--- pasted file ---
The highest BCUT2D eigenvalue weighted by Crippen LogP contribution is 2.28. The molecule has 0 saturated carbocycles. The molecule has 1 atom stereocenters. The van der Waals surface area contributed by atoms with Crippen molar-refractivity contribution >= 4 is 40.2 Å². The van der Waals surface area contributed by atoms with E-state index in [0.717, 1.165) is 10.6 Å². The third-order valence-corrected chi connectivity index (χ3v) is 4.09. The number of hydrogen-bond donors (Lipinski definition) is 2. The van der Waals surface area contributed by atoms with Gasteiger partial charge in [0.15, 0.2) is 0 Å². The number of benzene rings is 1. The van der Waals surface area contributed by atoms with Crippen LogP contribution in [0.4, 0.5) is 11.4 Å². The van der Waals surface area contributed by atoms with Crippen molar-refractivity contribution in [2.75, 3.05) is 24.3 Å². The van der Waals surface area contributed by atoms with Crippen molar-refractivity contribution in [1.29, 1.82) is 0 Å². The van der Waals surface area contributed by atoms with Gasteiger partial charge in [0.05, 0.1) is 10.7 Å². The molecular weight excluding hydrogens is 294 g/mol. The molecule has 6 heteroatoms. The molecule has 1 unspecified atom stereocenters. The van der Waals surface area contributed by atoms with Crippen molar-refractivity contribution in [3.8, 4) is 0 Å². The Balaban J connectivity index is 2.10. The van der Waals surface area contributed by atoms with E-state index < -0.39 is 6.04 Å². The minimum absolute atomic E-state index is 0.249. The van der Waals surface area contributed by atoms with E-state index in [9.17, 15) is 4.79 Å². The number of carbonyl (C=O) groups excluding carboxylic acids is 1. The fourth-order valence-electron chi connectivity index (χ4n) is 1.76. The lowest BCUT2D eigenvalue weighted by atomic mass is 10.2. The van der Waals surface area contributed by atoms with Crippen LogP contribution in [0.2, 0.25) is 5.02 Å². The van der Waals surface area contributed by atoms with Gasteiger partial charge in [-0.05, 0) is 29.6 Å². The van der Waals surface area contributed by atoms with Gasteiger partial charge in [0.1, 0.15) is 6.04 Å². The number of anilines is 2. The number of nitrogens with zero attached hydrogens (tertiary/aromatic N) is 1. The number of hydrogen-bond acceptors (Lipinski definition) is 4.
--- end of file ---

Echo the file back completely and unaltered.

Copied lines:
The highest BCUT2D eigenvalue weighted by Crippen LogP contribution is 2.28. The molecule has 0 saturated carbocycles. The molecule has 1 atom stereocenters. The van der Waals surface area contributed by atoms with Crippen molar-refractivity contribution >= 4 is 40.2 Å². The van der Waals surface area contributed by atoms with E-state index in [0.717, 1.165) is 10.6 Å². The third-order valence-corrected chi connectivity index (χ3v) is 4.09. The number of hydrogen-bond donors (Lipinski definition) is 2. The van der Waals surface area contributed by atoms with Gasteiger partial charge in [0.15, 0.2) is 0 Å². The number of benzene rings is 1. The van der Waals surface area contributed by atoms with Crippen LogP contribution in [0.4, 0.5) is 11.4 Å². The van der Waals surface area contributed by atoms with Crippen molar-refractivity contribution in [2.75, 3.05) is 24.3 Å². The van der Waals surface area contributed by atoms with Crippen molar-refractivity contribution in [1.29, 1.82) is 0 Å². The van der Waals surface area contributed by atoms with Gasteiger partial charge in [0.05, 0.1) is 10.7 Å². The molecular weight excluding hydrogens is 294 g/mol. The molecule has 6 heteroatoms. The molecule has 1 unspecified atom stereocenters. The van der Waals surface area contributed by atoms with Crippen molar-refractivity contribution in [3.8, 4) is 0 Å². The Balaban J connectivity index is 2.10. The van der Waals surface area contributed by atoms with E-state index < -0.39 is 6.04 Å². The minimum absolute atomic E-state index is 0.249. The van der Waals surface area contributed by atoms with E-state index in [9.17, 15) is 4.79 Å². The number of carbonyl (C=O) groups excluding carboxylic acids is 1. The fourth-order valence-electron chi connectivity index (χ4n) is 1.76. The lowest BCUT2D eigenvalue weighted by atomic mass is 10.2. The van der Waals surface area contributed by atoms with Crippen LogP contribution in [0.2, 0.25) is 5.02 Å². The van der Waals surface area contributed by atoms with Gasteiger partial charge in [-0.05, 0) is 29.6 Å². The van der Waals surface area contributed by atoms with Gasteiger partial charge in [0.1, 0.15) is 6.04 Å². The number of anilines is 2. The number of nitrogens with zero attached hydrogens (tertiary/aromatic N) is 1. The number of hydrogen-bond acceptors (Lipinski definition) is 4.